25 October 2012
Philip Eden, Independent Weather Journalist, describes what the weather means to him.
Last year marked the fiftieth anniversary of my first written weather observations, taken just before my tenth birthday - I still have the exercise book I wrote them in - but I have scattered weather memories all the way back to age 3½.
That very first memory must have been in January or February 1955 because we had just moved house, and the winter of 1956, although cold, did not produce much snow in south Bedfordshire where we lived. The snow on that occasion came up to my chest - hardly difficult at 3½ - and this event may have triggered a 50-year interest in wintry weather, shared, whether they care to admit it or not, by many meteorologists. As I grow older, that interest has waned and it finally died in December 2010 when I had a burst pipe and major flood at home.
Also from the 1950s I recall vividly a violent thunderstorm on the 5th September 1958. I remember standing on the window-sill to watch the lightning, and being admonished by my parents for grabbing hold of a metal window catch. Bedfordshire suffered less than areas south of the Thames where giant hailstones fell. The date stuck in my mind, and I was delighted when I went up to university to discover that David Pedgley had written a monograph of the event.
My other childhood memory is, naturally, of the winter of 1962-63. It was my first year at grammar school, and I must have carried a smug grin on my face throughout the ten weeks when there was snow on the ground because it meant that, for nearly an entire term, we were not allowed to play football or rugby - I was never keen on either sport.
I missed the summer of 1976, having been posted to Aberdeen on 22nd June, the first day of the prolonged heat-wave. There were tours of duty offshore as well during August and September, so my well-known aversion to high temperatures made me a particularly happy bunny that year. Not so in 2003, when a twelve-day holiday in France coincided with the extreme heat-wave which affected the entire country between 1st and 12th August. It was simply impossible to sleep at night as temperatures routinely hit 40 °C during the afternoons, declined to 30 °C by midnight, and reached minima of 24-26 °C each night.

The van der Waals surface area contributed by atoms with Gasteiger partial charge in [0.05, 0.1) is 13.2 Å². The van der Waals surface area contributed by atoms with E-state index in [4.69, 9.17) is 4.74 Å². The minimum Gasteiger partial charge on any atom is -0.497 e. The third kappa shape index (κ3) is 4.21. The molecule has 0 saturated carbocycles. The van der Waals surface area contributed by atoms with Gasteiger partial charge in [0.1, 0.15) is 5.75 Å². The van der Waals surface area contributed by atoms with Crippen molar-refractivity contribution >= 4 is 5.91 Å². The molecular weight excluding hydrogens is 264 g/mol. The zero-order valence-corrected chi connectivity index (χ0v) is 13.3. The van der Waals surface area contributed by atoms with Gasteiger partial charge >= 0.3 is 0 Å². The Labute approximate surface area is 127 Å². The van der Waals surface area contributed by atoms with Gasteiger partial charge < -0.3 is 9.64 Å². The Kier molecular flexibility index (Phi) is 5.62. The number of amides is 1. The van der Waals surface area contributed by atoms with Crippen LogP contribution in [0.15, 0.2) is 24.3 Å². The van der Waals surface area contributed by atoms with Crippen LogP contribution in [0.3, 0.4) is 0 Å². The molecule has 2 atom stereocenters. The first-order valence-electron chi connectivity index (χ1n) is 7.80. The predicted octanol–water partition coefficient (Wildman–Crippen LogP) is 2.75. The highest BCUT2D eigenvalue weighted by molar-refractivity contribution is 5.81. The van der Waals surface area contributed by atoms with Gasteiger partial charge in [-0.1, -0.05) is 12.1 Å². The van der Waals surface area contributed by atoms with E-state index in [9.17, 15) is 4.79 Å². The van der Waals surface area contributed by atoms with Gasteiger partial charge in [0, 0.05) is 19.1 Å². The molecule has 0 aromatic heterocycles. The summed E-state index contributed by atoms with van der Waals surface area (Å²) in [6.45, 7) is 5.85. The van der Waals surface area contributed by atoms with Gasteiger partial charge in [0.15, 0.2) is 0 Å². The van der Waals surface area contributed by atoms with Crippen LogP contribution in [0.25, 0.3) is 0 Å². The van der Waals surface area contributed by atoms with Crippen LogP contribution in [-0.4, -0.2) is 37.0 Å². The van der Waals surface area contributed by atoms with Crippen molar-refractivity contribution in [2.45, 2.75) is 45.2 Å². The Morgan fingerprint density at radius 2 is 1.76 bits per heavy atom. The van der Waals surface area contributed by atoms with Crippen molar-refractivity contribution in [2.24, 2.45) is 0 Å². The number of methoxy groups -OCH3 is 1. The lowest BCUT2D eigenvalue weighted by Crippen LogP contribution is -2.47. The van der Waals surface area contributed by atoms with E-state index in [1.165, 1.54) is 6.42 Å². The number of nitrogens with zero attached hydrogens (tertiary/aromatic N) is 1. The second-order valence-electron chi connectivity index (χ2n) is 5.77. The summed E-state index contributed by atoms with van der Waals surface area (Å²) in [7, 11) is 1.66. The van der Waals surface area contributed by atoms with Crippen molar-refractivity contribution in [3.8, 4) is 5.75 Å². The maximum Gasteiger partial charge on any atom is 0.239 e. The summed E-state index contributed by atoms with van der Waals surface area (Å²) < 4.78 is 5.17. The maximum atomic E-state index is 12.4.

My career on the radio lasted from January 1983 till March 2006, when a progressive hearing loss made it difficult to carry on. I still pop up occasionally, usually pre-recorded so that my growing deafness does not intervene on live programmes.
An early highlight was my first morning as a radio presenter on LBC. For readers who know me primarily as a broadcaster this may be rather difficult to understand, but as a painfully shy youngster with modest self-esteem the very idea of being on radio or television filled me with terror. By the time the LBC opportunity came along I was 31, still scared rigid, but I used the experience to exorcise those particular early demons.
At that time my employer was Noble Denton and Associates who had offices some ten minutes' walk from LBC's studios. My routine should have been to call in at the office at 5am, pick up reams of fax charts, and collect the Volmet radio which would enable me to keep up-to-date with observations from around London during my four hours in the LBC newsroom. Unfortunately, Noble Denton's forecast office did not then operate on a 24/7 basis, and the company's house manager had chosen that weekend to change the combination lock on the outside door without telling me. So I had to present my first forecasts based on nothing more recent than a memory of the previous evening's TV forecast. Needless to say, it went badly wrong, and I had to own up - on the hour, every hour - the next day. That, together with a listener writing in to say "your new weatherman sounds just like Norman Tebbit" almost killed off my radio career at birth.
Since those early days, weather broadcasters now have the very latest weather information at their fingertips in their studio. That's helping with the communication of weather forecasts in the same way that other technology is helping advance the science behind them. Enhanced communication and science means that all weather forecasters, whether Met Office or independent, can work together to a common goal - a greater understanding of the weather, weather forecasts and their impact on daily life.
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